The high street enjoyed a bounceback in sales last month, official figures revealed today, but revised estimates show snow-hit December was even worse than originally feared.
Retail sales volumes declined 1.4% month-on-month in December, downgraded from a 0.8% drop, which was already the worst performance on record for the month, the Office for National Statistics (ONS) said.
But sales rebounded in January, growing by 1.9%, as shoppers returned to the high street after being trapped at home by the severe weather and to beat the VAT hike from 17.5% to 20%.
UK retailers had a torrid festive season as Arctic conditions gripped the country, with big players such as Next and HMV reporting a slump in sales.
The ONS said the sales volumes in December were revised so severely because a large number of late responses were received from retailers.
The revised figures still showed food stores were the biggest losers in December, declining by 1.9% month-on-month, downgraded from a 0.9% drop in the first estimate.
As well as the heavy snowfall and icy conditions, high prices were blamed for weak sales volumes over the festive period, which soared 5% in December.
The ONS said price growth moderated last month, increasing by 2.7%, as retailers rolled out their January sales.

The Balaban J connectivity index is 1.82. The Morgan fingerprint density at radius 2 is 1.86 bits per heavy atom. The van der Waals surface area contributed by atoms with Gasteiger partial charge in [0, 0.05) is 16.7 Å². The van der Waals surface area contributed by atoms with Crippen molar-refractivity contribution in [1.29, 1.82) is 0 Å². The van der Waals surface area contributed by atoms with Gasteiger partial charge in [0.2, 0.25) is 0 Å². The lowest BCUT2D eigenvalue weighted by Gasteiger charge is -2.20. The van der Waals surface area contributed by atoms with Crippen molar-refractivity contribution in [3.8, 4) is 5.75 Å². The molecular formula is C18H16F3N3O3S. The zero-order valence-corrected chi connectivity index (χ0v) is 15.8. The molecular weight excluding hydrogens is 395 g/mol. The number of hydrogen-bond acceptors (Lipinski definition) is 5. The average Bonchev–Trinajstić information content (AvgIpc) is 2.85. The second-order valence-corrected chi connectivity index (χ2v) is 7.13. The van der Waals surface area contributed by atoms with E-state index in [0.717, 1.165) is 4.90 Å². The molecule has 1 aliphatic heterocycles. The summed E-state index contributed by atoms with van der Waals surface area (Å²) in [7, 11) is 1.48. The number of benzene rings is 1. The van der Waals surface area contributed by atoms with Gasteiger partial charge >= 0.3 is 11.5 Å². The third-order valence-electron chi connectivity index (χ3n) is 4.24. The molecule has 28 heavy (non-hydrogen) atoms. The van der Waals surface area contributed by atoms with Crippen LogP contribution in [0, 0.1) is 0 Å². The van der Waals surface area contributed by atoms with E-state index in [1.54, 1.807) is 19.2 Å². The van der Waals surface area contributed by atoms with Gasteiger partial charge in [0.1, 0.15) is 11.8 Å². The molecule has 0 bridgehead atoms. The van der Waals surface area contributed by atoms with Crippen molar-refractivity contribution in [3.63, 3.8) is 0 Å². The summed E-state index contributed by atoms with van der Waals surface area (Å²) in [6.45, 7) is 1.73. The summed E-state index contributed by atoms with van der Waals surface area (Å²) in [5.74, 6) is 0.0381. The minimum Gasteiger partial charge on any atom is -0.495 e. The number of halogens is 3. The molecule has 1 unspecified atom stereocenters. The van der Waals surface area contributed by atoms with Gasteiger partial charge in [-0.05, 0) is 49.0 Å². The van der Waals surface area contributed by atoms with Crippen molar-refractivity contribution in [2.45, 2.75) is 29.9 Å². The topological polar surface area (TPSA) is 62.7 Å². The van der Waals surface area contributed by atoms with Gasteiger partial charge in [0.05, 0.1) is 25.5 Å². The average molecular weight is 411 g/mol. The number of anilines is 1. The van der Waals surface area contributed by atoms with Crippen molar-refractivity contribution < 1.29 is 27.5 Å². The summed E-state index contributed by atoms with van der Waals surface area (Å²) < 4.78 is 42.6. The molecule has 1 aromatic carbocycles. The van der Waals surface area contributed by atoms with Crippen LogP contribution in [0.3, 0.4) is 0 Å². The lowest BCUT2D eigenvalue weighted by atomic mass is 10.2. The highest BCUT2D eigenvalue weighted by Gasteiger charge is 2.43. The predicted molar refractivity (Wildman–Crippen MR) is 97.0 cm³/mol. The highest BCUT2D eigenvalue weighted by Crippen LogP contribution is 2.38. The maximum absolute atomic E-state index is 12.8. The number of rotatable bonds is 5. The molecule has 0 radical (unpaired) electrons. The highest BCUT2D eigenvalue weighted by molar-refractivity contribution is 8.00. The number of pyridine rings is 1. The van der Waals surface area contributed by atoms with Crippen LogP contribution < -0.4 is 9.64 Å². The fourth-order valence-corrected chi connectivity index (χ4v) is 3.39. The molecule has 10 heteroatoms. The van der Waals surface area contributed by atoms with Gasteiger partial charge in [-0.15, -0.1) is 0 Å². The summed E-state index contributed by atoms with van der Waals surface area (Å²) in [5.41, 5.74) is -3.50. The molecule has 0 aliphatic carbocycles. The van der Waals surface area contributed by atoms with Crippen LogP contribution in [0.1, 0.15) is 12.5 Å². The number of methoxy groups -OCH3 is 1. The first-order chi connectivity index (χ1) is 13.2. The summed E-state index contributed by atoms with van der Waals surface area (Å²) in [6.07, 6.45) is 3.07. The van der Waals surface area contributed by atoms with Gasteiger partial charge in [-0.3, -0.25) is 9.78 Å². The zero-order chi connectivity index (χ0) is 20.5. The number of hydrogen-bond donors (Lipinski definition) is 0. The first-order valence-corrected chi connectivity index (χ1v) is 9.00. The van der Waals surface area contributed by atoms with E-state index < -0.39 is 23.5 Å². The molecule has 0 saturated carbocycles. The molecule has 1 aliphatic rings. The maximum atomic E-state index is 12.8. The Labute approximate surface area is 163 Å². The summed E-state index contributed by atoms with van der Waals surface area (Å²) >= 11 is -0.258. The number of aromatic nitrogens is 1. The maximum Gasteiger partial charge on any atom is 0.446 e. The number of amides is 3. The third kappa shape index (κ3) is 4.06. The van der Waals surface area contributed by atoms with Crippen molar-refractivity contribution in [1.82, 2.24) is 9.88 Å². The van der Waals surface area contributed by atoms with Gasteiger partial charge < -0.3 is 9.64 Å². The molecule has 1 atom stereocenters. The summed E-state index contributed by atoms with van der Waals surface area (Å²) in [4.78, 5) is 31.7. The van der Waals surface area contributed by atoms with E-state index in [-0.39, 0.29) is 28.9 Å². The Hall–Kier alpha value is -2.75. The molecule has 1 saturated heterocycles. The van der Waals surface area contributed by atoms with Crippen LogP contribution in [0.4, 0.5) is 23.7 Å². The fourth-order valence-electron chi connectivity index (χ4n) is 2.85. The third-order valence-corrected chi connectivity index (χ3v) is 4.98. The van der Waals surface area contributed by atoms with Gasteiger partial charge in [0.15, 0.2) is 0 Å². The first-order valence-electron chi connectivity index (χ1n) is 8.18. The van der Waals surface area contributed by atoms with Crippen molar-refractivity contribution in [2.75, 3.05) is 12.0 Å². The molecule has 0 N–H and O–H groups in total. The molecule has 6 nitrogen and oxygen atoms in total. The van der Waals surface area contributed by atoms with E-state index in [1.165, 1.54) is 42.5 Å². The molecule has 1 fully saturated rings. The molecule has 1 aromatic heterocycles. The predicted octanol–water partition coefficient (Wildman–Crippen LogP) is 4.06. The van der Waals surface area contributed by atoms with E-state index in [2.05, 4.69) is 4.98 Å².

Department stores were the biggest winners last month, with volume growth of 5.7%, but the ONS said anecdotal evidence suggests the sales volumes peaked in the first week ahead of the VAT hike on January 4.
But the ONS urged caution over the significance of January's volumes growth.
Kate Davies, statistician for the Retail Sales Inquiry at the ONS, said: "The month-on-month growth of 1.8% in January followed a decline in retail sales of 1.4% in December.
"The underlying picture may therefore be better considered by noting that a 1.9% growth in January and a decline of 1.4% in December combines to give a 0.5% increase over these two months combined."
Last month, official figures revealed a weak services sector, which includes retail, led the economy into an unexpected decline in the final quarter of 2010.
The ONS said it was difficult to determine the impact the downgraded December figures would have on the fourth quarter GDP estimate, which will also be revised next week.
Vicky Redwood, senior UK economist at Capital Economics, said the combined picture of December and January showed "positive, but unspectacular, underlying growth".
She said: "What's more, other evidence suggests that after a strong start to January, spending growth has slowed to pretty sluggish rates and has yet to recover.
"Accordingly, we wouldn't take January's rise in sales as evidence that the consumer recovery is firmly back on track.
"Indeed, with real household incomes set to fall significantly this year, we find it hard to see consumer spending doing at all well."Reuse content